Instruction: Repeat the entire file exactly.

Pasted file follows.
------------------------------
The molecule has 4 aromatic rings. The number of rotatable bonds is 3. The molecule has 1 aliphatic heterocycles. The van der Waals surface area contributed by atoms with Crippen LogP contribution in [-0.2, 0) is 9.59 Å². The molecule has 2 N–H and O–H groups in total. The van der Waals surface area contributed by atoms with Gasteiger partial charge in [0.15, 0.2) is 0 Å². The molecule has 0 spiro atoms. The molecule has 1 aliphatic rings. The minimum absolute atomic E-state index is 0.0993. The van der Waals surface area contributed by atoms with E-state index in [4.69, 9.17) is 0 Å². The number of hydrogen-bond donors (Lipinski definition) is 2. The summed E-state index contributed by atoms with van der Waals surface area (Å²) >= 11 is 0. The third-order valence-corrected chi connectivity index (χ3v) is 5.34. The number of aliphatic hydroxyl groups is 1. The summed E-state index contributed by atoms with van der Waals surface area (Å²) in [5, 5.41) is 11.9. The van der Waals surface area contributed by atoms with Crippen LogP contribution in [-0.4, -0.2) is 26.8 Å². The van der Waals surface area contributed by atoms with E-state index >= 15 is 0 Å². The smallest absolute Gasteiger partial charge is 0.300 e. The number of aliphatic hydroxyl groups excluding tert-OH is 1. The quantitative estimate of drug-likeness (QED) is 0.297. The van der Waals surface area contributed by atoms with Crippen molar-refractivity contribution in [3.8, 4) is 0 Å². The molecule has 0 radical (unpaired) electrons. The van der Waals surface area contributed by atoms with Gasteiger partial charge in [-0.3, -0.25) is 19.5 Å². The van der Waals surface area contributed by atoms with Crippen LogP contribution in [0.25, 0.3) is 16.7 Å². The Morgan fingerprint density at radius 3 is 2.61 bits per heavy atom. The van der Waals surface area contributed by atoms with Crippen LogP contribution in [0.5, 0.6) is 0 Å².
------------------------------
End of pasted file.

The molecule has 4 aromatic rings. The number of rotatable bonds is 3. The molecule has 1 aliphatic heterocycles. The van der Waals surface area contributed by atoms with Crippen LogP contribution in [-0.2, 0) is 9.59 Å². The molecule has 2 N–H and O–H groups in total. The van der Waals surface area contributed by atoms with Gasteiger partial charge in [0.15, 0.2) is 0 Å². The molecule has 0 spiro atoms. The molecule has 1 aliphatic rings. The minimum absolute atomic E-state index is 0.0993. The van der Waals surface area contributed by atoms with E-state index in [4.69, 9.17) is 0 Å². The number of hydrogen-bond donors (Lipinski definition) is 2. The summed E-state index contributed by atoms with van der Waals surface area (Å²) >= 11 is 0. The third-order valence-corrected chi connectivity index (χ3v) is 5.34. The number of aliphatic hydroxyl groups is 1. The summed E-state index contributed by atoms with van der Waals surface area (Å²) in [5, 5.41) is 11.9. The van der Waals surface area contributed by atoms with Crippen LogP contribution in [-0.4, -0.2) is 26.8 Å². The van der Waals surface area contributed by atoms with E-state index >= 15 is 0 Å². The smallest absolute Gasteiger partial charge is 0.300 e. The number of aliphatic hydroxyl groups excluding tert-OH is 1. The quantitative estimate of drug-likeness (QED) is 0.297. The van der Waals surface area contributed by atoms with Crippen molar-refractivity contribution in [3.8, 4) is 0 Å². The molecule has 0 radical (unpaired) electrons. The van der Waals surface area contributed by atoms with Gasteiger partial charge in [-0.3, -0.25) is 19.5 Å². The van der Waals surface area contributed by atoms with Crippen LogP contribution in [0.25, 0.3) is 16.7 Å². The Morgan fingerprint density at radius 3 is 2.61 bits per heavy atom. The van der Waals surface area contributed by atoms with Crippen LogP contribution in [0.5, 0.6) is 0 Å².